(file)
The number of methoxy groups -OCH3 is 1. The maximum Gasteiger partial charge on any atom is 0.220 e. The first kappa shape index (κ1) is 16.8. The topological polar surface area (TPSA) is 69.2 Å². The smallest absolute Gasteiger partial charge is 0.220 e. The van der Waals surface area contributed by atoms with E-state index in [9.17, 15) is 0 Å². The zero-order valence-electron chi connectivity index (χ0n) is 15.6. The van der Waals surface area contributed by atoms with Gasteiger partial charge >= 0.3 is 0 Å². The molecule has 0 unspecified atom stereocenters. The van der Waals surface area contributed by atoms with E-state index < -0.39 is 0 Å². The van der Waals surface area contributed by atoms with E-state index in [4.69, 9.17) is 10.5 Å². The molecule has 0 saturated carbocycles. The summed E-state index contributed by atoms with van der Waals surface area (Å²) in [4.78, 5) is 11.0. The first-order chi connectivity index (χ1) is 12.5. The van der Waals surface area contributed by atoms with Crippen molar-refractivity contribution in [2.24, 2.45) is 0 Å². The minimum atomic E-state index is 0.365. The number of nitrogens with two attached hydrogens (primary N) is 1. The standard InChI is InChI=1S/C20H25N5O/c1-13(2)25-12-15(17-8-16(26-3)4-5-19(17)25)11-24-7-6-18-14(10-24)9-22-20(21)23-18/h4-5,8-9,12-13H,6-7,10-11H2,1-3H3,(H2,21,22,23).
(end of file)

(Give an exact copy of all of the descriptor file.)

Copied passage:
The number of methoxy groups -OCH3 is 1. The maximum Gasteiger partial charge on any atom is 0.220 e. The first kappa shape index (κ1) is 16.8. The topological polar surface area (TPSA) is 69.2 Å². The smallest absolute Gasteiger partial charge is 0.220 e. The van der Waals surface area contributed by atoms with E-state index in [9.17, 15) is 0 Å². The zero-order valence-electron chi connectivity index (χ0n) is 15.6. The van der Waals surface area contributed by atoms with Gasteiger partial charge >= 0.3 is 0 Å². The molecule has 0 unspecified atom stereocenters. The van der Waals surface area contributed by atoms with E-state index < -0.39 is 0 Å². The van der Waals surface area contributed by atoms with E-state index in [4.69, 9.17) is 10.5 Å². The molecule has 0 saturated carbocycles. The summed E-state index contributed by atoms with van der Waals surface area (Å²) in [4.78, 5) is 11.0. The first-order chi connectivity index (χ1) is 12.5. The van der Waals surface area contributed by atoms with Crippen molar-refractivity contribution in [2.24, 2.45) is 0 Å². The minimum atomic E-state index is 0.365. The number of nitrogens with two attached hydrogens (primary N) is 1. The standard InChI is InChI=1S/C20H25N5O/c1-13(2)25-12-15(17-8-16(26-3)4-5-19(17)25)11-24-7-6-18-14(10-24)9-22-20(21)23-18/h4-5,8-9,12-13H,6-7,10-11H2,1-3H3,(H2,21,22,23).